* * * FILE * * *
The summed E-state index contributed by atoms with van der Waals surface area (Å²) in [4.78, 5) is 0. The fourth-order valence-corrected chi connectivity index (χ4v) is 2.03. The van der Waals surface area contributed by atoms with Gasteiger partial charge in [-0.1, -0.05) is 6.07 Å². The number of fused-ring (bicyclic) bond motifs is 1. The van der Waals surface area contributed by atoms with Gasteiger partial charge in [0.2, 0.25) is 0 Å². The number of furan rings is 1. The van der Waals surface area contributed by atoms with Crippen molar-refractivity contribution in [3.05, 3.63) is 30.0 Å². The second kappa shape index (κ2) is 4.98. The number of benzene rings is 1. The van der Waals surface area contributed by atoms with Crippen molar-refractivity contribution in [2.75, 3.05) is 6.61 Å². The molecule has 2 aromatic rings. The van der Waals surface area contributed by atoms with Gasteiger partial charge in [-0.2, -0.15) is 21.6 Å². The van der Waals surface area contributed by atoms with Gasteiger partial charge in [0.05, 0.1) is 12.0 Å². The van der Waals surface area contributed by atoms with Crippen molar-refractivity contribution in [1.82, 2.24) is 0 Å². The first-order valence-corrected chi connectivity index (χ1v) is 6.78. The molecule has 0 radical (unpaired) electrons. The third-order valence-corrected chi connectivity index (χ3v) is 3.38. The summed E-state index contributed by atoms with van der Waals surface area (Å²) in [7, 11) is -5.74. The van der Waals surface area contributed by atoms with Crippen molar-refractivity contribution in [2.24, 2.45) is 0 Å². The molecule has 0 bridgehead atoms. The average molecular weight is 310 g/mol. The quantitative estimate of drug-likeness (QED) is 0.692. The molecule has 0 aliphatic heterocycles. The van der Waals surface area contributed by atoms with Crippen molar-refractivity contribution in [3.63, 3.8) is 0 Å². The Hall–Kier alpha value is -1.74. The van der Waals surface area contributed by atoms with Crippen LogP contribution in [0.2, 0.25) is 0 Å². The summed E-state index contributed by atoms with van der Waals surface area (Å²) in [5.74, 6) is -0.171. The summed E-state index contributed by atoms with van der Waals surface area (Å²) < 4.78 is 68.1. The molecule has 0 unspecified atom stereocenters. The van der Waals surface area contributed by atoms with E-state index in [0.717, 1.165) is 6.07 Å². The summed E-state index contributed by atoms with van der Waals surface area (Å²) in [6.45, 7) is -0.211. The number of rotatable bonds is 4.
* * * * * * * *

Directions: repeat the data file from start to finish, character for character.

The summed E-state index contributed by atoms with van der Waals surface area (Å²) in [4.78, 5) is 0. The fourth-order valence-corrected chi connectivity index (χ4v) is 2.03. The van der Waals surface area contributed by atoms with Gasteiger partial charge in [-0.1, -0.05) is 6.07 Å². The number of fused-ring (bicyclic) bond motifs is 1. The van der Waals surface area contributed by atoms with Gasteiger partial charge in [0.2, 0.25) is 0 Å². The number of furan rings is 1. The van der Waals surface area contributed by atoms with Crippen molar-refractivity contribution in [3.05, 3.63) is 30.0 Å². The second kappa shape index (κ2) is 4.98. The number of benzene rings is 1. The van der Waals surface area contributed by atoms with Crippen molar-refractivity contribution in [2.75, 3.05) is 6.61 Å². The molecule has 2 aromatic rings. The van der Waals surface area contributed by atoms with Gasteiger partial charge in [-0.2, -0.15) is 21.6 Å². The van der Waals surface area contributed by atoms with Gasteiger partial charge in [0.05, 0.1) is 12.0 Å². The van der Waals surface area contributed by atoms with Crippen molar-refractivity contribution in [1.82, 2.24) is 0 Å². The first-order valence-corrected chi connectivity index (χ1v) is 6.78. The molecule has 0 radical (unpaired) electrons. The third-order valence-corrected chi connectivity index (χ3v) is 3.38. The summed E-state index contributed by atoms with van der Waals surface area (Å²) in [7, 11) is -5.74. The van der Waals surface area contributed by atoms with Crippen molar-refractivity contribution in [2.24, 2.45) is 0 Å². The molecule has 0 bridgehead atoms. The average molecular weight is 310 g/mol. The quantitative estimate of drug-likeness (QED) is 0.692. The molecule has 0 aliphatic heterocycles. The van der Waals surface area contributed by atoms with Crippen molar-refractivity contribution in [3.63, 3.8) is 0 Å². The Hall–Kier alpha value is -1.74. The van der Waals surface area contributed by atoms with Crippen LogP contribution in [0.2, 0.25) is 0 Å². The summed E-state index contributed by atoms with van der Waals surface area (Å²) in [5.74, 6) is -0.171. The summed E-state index contributed by atoms with van der Waals surface area (Å²) < 4.78 is 68.1. The molecule has 0 unspecified atom stereocenters. The van der Waals surface area contributed by atoms with E-state index in [0.717, 1.165) is 6.07 Å². The summed E-state index contributed by atoms with van der Waals surface area (Å²) in [6.45, 7) is -0.211. The number of rotatable bonds is 4.